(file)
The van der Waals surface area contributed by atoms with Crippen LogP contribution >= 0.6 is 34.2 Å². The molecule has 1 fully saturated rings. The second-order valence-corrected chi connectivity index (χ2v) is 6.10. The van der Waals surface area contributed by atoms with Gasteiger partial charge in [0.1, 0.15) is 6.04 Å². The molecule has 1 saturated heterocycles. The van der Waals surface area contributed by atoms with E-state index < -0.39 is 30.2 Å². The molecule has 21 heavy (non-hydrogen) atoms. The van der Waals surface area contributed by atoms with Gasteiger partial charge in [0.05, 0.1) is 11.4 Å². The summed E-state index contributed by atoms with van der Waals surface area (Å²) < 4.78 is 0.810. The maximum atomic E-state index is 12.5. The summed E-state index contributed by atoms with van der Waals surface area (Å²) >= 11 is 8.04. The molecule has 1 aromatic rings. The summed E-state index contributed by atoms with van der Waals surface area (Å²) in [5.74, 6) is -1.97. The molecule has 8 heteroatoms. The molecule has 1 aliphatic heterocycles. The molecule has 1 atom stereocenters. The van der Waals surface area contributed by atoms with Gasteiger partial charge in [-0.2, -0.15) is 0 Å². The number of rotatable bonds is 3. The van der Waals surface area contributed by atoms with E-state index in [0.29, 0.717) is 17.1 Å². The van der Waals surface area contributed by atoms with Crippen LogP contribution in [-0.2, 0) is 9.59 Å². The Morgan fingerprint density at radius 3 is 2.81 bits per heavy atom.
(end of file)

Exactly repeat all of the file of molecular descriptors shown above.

The van der Waals surface area contributed by atoms with Crippen LogP contribution >= 0.6 is 34.2 Å². The molecule has 1 fully saturated rings. The second-order valence-corrected chi connectivity index (χ2v) is 6.10. The van der Waals surface area contributed by atoms with Gasteiger partial charge in [0.1, 0.15) is 6.04 Å². The molecule has 1 saturated heterocycles. The van der Waals surface area contributed by atoms with E-state index < -0.39 is 30.2 Å². The molecule has 21 heavy (non-hydrogen) atoms. The van der Waals surface area contributed by atoms with Gasteiger partial charge in [0.05, 0.1) is 11.4 Å². The summed E-state index contributed by atoms with van der Waals surface area (Å²) < 4.78 is 0.810. The maximum atomic E-state index is 12.5. The summed E-state index contributed by atoms with van der Waals surface area (Å²) >= 11 is 8.04. The molecule has 1 aromatic rings. The summed E-state index contributed by atoms with van der Waals surface area (Å²) in [5.74, 6) is -1.97. The molecule has 8 heteroatoms. The molecule has 1 aliphatic heterocycles. The molecule has 1 atom stereocenters. The van der Waals surface area contributed by atoms with Gasteiger partial charge in [-0.2, -0.15) is 0 Å². The number of rotatable bonds is 3. The van der Waals surface area contributed by atoms with E-state index in [0.29, 0.717) is 17.1 Å². The van der Waals surface area contributed by atoms with Crippen LogP contribution in [-0.2, 0) is 9.59 Å². The Morgan fingerprint density at radius 3 is 2.81 bits per heavy atom.